Since the season started, Bam Adebayo has struggled to balance his physical strength with personal fouls. Most calls are unjust, made simply because of his size, but regardless of circumstance, Calipari is forced to adjust.
Calipari’s actions are based on matchups. More often than not, it pays to go small with Wenyen Gabriel and Derek Willis. To keep things simple, who is the one post that performs best in place of Bam Adebayo?
For many, the answer is simple, based off one statistic: Kentucky is 19-0 this season when Humphries scores. There’s no doubt Isaac has an offensive advantage. With the ability to knock down a ten-footer from the free throw line and a soft touch around the basket, a casual observer is confident the ball will go through the net when it leaves Humphries’ hands. Still, you should not confuse correlation with causation regarding the 19-0 statistic.
As much as Humphries excels offensively, Wynyard holds the upper hand defensively. He understands help defense. There have been many great posts, but Anthony Davis and Willie Cauley-Stein were exceptions to the rule, blocking shots with ease on help defense and stepping out on the perimeter when needed. Wynyard does four under-appreciated things well that are essential to traditional posts:
1. He bumps cutters. When Wynyard is in the game, cutting through the lane is a treacherous act.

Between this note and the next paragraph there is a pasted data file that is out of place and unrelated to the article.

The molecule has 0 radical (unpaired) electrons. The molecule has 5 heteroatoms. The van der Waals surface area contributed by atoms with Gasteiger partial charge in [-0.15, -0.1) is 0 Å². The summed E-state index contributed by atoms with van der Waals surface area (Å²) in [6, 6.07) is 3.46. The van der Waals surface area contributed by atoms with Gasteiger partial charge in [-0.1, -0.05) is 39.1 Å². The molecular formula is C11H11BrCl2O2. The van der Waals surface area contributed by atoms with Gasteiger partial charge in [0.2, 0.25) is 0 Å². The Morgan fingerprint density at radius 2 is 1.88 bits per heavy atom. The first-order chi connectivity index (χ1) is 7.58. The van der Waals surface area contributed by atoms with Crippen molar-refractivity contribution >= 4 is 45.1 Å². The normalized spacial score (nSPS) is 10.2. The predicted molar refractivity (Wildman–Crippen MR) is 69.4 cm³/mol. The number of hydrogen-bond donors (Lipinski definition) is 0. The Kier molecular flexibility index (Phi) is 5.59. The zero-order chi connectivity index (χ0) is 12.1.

2. He plays with proper spacing and low center gravity. John Calipari’s biggest early critique of Adebayo and Humphries was their posture. They stood to tall, allowing opponents more opportunity to draw a foul. The spacing is much more difficult to explain, so I’ll just say Wynyard is good at making the paint look more crowded than what it is.
3. He jabs and gets back. A lost art in post defense, when faced with choosing between defending their man and the penetrator, all too often posts select one instead of both. Wynyard doesn’t commit to one player; he jabs at the opponent. It forces the player to hesitate and think, “Do I have t take the floater, or can I pass it?” That hesitation is all it the time he needs for his teammates to recover.
4. He does not try to block shots. Contradictory to the ideology of many “Basketball Bennies,” for many posts, including Isaac Humphries, trying to block shots is the worst thing they can do. When Humphries tries to block shots, he swats down, giving the official an easy call. Like Kansas’ Landen Lucas, Wynyard can stand straight up, take contact from a smaller guard and affect the shot without fouling or touching the ball.
Wynyard has not played enough minutes to determine the effectiveness of his play, earning more than five minutes in just three games. With less minutes, there’s less time to mess up. Still, it’s safe to say Humphries has the advantage on offense and Wynyard has the advantage on defense.
So who do you play? It depends on what you need.
The last time Kentucky played Tennessee, the Vols scored more than half their points in the paint, outscoring the Cats inside 42-28. Most of their buckets came off tight curls on down-screens or from easy layups on backdoor cuts.
In tonight’s case, Calipari should go to Wynyard for defense, but in the future, it all depends on the opponent.